EU Anti-Racism Action Plan: Why we shouldn't judge a book by its cover

As facial recognition surveillance technology enters the mainstream, the time has come for us to examine its ethical implications, argues Tineke Strik.
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By Tineke Strik

Tineke Strik (NL, Greens/EFA) is a member of Parliament’s Civil Liberties, Justice and Home Affair Committee

19 Mar 2021

If law enforcement authorities suddenly started asking every single person on the street for proof of identity, we would find it completely disproportionate and dystopian. Yet this is already happening without our knowledge. Many Member States already use facial recognition in the public space. This raises serious questions.

We should ask ourselves whether our European values allow for a society in which people are automatically judged and classified based on their appearances. Judging people by their features inherently brings a risk of discrimination and racism. And we as members of the European Parliament should step up and challenge the use of facial recognition in the public space for a number of reasons.

“We should ask ourselves whether our European values allow for a society in which people are automatically judged and classified based on their appearances”

The concept of judging people by their features already inherently brings a risk of discrimination and racism. Using AI to judge people by their faces, however, entails a huge risk of systematically amplifying existing biases and inequalities represented in the datasets these systems are provided with. Racism, discrimination, and false positives can have far-reaching consequences in this context. The use of facial recognition in the public space, for example, entails the unforgiveable risk of misidentifying innocent citizens as criminals.

The paradox remains that the more these systems are perfected, the more dangerous they become. Deployment of facial recognition in the public space also creates an uncontrollable power imbalance between governments and citizens because citizens are tracked and identified in the public space without their knowledge.

This can have huge consequences for the rule of law, because we simply do not know when, where and why we are watched and identified by the government, which means we cannot exercise any democratic or judicial control on the use of it. And if we start accepting facial surveillance, where do we stop? Even if authorities promise to have safeguards in place and only use it for specific goals, for example to fight terrorism, they will still need to place facial surveillance cameras on every street corner. And once the cameras are already there, the lines to cross to employ it for other purposes are very thin.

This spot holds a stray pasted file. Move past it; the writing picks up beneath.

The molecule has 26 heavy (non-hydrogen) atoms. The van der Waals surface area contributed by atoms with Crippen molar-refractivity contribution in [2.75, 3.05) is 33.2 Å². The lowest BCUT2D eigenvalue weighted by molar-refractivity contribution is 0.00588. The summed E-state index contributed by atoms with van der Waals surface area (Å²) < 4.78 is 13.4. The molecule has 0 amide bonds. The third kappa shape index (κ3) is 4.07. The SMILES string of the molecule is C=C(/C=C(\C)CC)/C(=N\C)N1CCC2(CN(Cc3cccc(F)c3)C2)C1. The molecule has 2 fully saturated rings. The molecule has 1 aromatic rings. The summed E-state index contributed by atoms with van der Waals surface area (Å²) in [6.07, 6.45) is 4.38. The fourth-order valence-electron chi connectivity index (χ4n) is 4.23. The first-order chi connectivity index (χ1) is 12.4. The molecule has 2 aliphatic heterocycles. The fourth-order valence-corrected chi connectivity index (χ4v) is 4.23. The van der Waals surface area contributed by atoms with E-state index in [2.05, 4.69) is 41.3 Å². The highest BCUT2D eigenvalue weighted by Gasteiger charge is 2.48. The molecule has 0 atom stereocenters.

We need to be critical and ask ourselves whether facial recognition in the public space is actually proportionate and necessary or whether it is a distraction from effective investigation and law enforcement. In the EU we speak constantly of ethical AI. If we at the European Parliament are serious about this, it is time we act decisively and ban facial recognition in the public space. We should not transform into a society where every person is tracked, profiled, and judged by the government based on their facial features.

These developments are unacceptable in the European Union. And a ban on facial recognition in the public space is feasible and perfectly possible. Great progress has been made outside of Europe, notably in the United States. Portland, Boston and San Francisco are among the cities that have banned the use of biometric surveillance by law enforcement authorities.

“In the EU we speak constantly of ethical AI. If we at the European Parliament are serious about this, it is time we act decisively and ban facial recognition in the public space”

Now, it is time for the EU to step up and implement a ban on the use of these intrusive technologies in public places. This is where the European Parliament comes in. When it became clear that the European Commission was considering rules on facial recognition, we saw huge resistance from Member States. Therefore, it is important that we speak up proactively, and with one voice.

Only then can we act as a counterweight to EU Member States. We need to speak up, inform citizens, raise awareness and spark an EU-wide discussion on what the use of facial recognition in the public space means for our societies, how it amplifies existing inequalities and whether it complies with our fundamental ideas of freedom, privacy, equality and democracy.

 

 

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